Why Does the Winds Blow?


To understand what makes the wind blow, we first need to understand what atmospheric pressure is. Pressure at the earth's surface is a measure of the 'weight' of air pressing down on it. The greater the mass of air above us, the higher the pressure we feel, and vice-versa. The importance of this is that air at the surface will want to move from high to low pressure to equalise the difference, which is what we know as wind.

In the atmosphere the pressure at the earth's surface reflects the weight of air above it, which in turn is determined mostly by its temperature, and as people generally know from everyday life, hot air is lighter than cold. This fits with the fact that depressions (low pressure systems) usually bring warm air.

Wind that is caused by a difference in pressure spanning a large area (more than about 100 km) does not flow directly from the area of high pressure to the depression as in the example of the balloon. Instead, the wind blows anti-clockwise around the low pressure area in the Northern Hemisphere and clockwise in the Southern Hemisphere. This is the effect of the earth's rotation, which produces a force, called Coriolis, that deflects the wind from its path.

The Coriolis force deflects air to the right in the northern hemisphere and to the left in the southern hemisphere. Around the high and low pressure systems one can clearly see on weather charts, e.g. on the TV, there is a system of equilibrium between Coriolis force and the force that pulls air in the direction of lower pressure. Such equilibrium is achieved when wind blows around low pressure systems, and not directly into them.


So wind is caused by differences in atmospheric pressure - but why do we get these differences? It's down to the rising and sinking of air in the atmosphere. Where air is rising we see lower pressure at the earth's surface, and where it's sinking we see higher pressure. In fact if it weren't for this rising and sinking motion in the atmosphere then not only would we have no wind, but we'd also have no weather.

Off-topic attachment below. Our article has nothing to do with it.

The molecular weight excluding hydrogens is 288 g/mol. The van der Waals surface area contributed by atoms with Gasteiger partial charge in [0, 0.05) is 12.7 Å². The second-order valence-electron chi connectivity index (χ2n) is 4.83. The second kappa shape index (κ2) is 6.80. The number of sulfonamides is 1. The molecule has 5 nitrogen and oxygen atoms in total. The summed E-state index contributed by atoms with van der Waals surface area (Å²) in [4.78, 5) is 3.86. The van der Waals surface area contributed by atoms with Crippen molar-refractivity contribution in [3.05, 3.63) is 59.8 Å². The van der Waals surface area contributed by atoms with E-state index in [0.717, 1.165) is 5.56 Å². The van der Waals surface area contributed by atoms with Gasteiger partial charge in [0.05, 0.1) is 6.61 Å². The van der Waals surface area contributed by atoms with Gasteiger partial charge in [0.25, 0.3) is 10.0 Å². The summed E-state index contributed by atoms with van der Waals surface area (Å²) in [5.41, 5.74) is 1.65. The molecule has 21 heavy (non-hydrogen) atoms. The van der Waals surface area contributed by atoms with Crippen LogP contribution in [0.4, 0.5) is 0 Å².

This rising and sinking of air in the atmosphere takes place both on a global scale and a local scale. One of the simplest examples of a local wind is the sea breeze. On sunny days during the summer the sun's rays heat the ground up quickly. By contrast, the sea surface has a greater capacity to absorb the sun's rays and is more difficult to warm up - this leads to a temperature contrast between the warm land and the cooler sea.

As the land heats up, it warms the air above it. The warmer air becomes less dense than surrounding cooler air and begins to rise, like bubbles in a pan of boiling water. The rising air leads to lower pressure over the land. The air over the sea remains cooler and denser, so pressure is higher than inland. So we now have a pressure difference set up, and air moves inland from the sea to try and equalise this difference - this is our sea breeze. It explains why beaches are often much cooler than inland areas on a hot, sunny day.

A similar process takes place on a global scale. The sun's rays reach the earth's surface in polar regions at a much more slanted angle than at equatorial regions. This sets up a temperature difference between the hot equator and cold poles. So the heated air rises at the equator (leading to low pressure) whilst the cold air sinks above the poles (leading to high pressure). This pressure difference sets up a global wind circulation as the cold polar air tries to move southwards to replace the rising tropical air. However, this is complicated by the earth's rotation (known as the coriolis effect).

This is primarily because the sun heats the earth's surface unevenly. As  heat is transferred to the air, we get regions of warm and cool air  which can turn into regions of low and high pressure. This difference in  pressure makes a force that causes the wind to blow.



Posted by: Lusubilo A. Mwaijengo

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